“This means that rain, gusty winds and stormy conditions in general will precede the center of the storm by many hours with deteriorating conditions likely on Friday, ahead of the storm’s projected landfall early Saturday morning,” Miller explained.

Because of the storm’s lopsided nature and the presence of dry air already on the storm’s western side, southeastern Texas is likely to be spared from persistent heavy rain. Still, there may be sporadic showers and thunderstorms that erupt into this weekend.

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In addition to building seas, which will make for hazardous conditions for small craft and dangerous rip currents for bathers over much of the Gulf, minor inundation of low-lying coastal roads can occur for a time near and east of where the center makes landfall by 100 miles or more due to the sprawled-out circulation of the storm.

The risk of severe thunderstorms, including isolated tornadoes and waterspouts, is also expected to increase near and east of the center where the storm moves inland. At first, the tornado risk will be confined to the Interstate 10 corridor in Louisiana, Mississippi, Alabama and the Florida Panhandle, but it may expand northeastward over the Southeastern states as the weekend progresses and perhaps into early next week as well.

Once inland, heavy rain will begin to expand more on the storm’s northern side, with the greatest risk of gusty winds, severe thunderstorms and sporadic downpours likely to occur over the storm’s southeastern side.

Since the storm is forecast to continue to move along at a steady pace after reaching the central Gulf coast, 40- to 60-inch rainfall amounts are not anticipated like that which occurred from Harvey over Texas in 2017. Harvey produced disastrous flooding in part of the Houston and Port Arthur, Texas, areas. However, a broad area of 6- to 12-inch rainfall is anticipated with an AccuWeather Local StormMax™ of 20 inches.

In some cases, rainfall of 1-2 inches per hour can pour down over a several-hour period.

The expected rainfall, combined with wet ground and elevated stream and river levels from prior heavy rain since early May, is likely to lead to flooding. Parts of Louisiana and Mississippi have picked up 1-2 feet of rain since the start of last May. At the very least, flooding of streets, highways and low-lying areas are likely with the potential for significant rises on bayous and rivers above existing elevated levels prior to the storm’s arrival.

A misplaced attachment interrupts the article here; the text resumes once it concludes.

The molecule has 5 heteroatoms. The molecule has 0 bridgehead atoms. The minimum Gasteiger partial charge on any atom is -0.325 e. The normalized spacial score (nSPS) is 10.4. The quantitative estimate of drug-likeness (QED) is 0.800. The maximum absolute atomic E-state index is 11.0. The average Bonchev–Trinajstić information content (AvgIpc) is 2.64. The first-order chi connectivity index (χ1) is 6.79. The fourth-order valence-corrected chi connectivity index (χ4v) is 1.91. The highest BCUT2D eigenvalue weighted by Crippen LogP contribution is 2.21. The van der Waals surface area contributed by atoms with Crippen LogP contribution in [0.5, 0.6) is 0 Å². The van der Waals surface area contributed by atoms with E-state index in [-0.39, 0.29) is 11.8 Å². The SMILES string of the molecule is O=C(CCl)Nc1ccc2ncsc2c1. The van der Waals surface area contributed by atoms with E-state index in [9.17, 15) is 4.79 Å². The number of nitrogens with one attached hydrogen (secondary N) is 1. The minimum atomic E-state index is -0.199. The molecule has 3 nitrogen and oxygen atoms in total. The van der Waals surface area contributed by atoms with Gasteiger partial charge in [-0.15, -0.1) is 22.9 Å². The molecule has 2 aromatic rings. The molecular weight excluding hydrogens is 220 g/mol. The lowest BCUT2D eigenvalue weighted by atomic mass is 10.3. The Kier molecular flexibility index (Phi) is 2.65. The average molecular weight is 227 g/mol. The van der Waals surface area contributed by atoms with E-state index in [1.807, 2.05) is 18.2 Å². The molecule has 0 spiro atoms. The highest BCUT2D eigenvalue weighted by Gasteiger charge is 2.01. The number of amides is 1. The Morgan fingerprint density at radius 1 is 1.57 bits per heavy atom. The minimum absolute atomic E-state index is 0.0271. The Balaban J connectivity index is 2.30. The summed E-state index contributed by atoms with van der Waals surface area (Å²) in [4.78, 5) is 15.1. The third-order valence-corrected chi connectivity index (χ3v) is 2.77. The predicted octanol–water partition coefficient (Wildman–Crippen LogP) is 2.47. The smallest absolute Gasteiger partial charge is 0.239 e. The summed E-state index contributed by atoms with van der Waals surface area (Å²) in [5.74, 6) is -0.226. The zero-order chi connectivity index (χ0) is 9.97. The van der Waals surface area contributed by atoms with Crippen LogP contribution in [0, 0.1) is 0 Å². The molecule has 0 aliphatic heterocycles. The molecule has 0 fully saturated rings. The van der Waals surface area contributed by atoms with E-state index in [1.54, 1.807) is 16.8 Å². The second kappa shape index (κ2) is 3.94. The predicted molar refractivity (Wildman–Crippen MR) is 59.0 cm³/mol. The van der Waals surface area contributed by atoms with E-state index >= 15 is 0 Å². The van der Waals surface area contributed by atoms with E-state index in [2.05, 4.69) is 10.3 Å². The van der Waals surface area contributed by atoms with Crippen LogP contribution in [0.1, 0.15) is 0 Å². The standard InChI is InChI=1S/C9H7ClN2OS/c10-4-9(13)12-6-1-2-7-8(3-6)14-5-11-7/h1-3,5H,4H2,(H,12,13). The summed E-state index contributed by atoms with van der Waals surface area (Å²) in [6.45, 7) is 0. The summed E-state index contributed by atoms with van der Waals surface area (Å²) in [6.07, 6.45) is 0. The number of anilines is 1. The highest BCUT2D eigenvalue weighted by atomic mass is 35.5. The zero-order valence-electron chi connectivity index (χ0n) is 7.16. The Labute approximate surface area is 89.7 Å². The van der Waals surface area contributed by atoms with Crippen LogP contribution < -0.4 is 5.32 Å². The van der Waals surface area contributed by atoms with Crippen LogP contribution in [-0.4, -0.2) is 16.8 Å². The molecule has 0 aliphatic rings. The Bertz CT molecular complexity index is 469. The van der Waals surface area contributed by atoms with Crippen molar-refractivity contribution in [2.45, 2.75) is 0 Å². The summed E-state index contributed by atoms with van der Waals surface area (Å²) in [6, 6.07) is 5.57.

Closer to the Gulf Coast, where the system will first move inland as a tropical storm, winds will blow at 40-60 mph with an AccuWeather Local StormMax™ of 70 mph, over a zone stretching from southern Louisiana to southern Mississippi, southern Alabama and the far western portion of the Florida Panhandle. The system’s strong winds will spread out over time as it begins to transition from tropical to non-tropical while over land. As the system undergoes the transition, widespread winds of 30-40 mph are expected over the Southeastern states.

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The combination of wet ground and stiff winds can be enough to knock over poorly rooted trees and snap tree limbs. Sporadic power outages could result from the Gulf Coast to perhaps as far inland as portions of the Interstate 20 corridor of Louisiana, Mississippi, Alabama, Georgia and South Carolina.

If a center of circulation survives as the system churns northeastward across the interior Eastern states, even if it doesn’t remain classified as a tropical disturbance, then there will be a chance that the storm may regenerate and strengthen off the Atlantic coast next week. The system could trigger drenching rain, gusty winds and rough seas should it track northeastward along or just off of the coast of the mid-Atlantic and New England next week.

Even though the potential formation of the “C storm” is well ahead of the average pace in the Atlantic, it will fall short of records. The earliest-ever C-named storm was Cristobal from just last year during the record 2020 hurricane season that went on to produce 30 named systems. Cristobal developed on May 30, but the average date for formation of the third tropical storm of the season is not until the middle of August. So, if the Gulf of Mexico system is named Claudette, it would be about two months ahead of average.

Beyond the emerging threat in the Gulf of Mexico, AccuWeather meteorologists anticipate a very active hurricane season for 2021 with 16-20 named storms and three to five direct impacts on the U.S.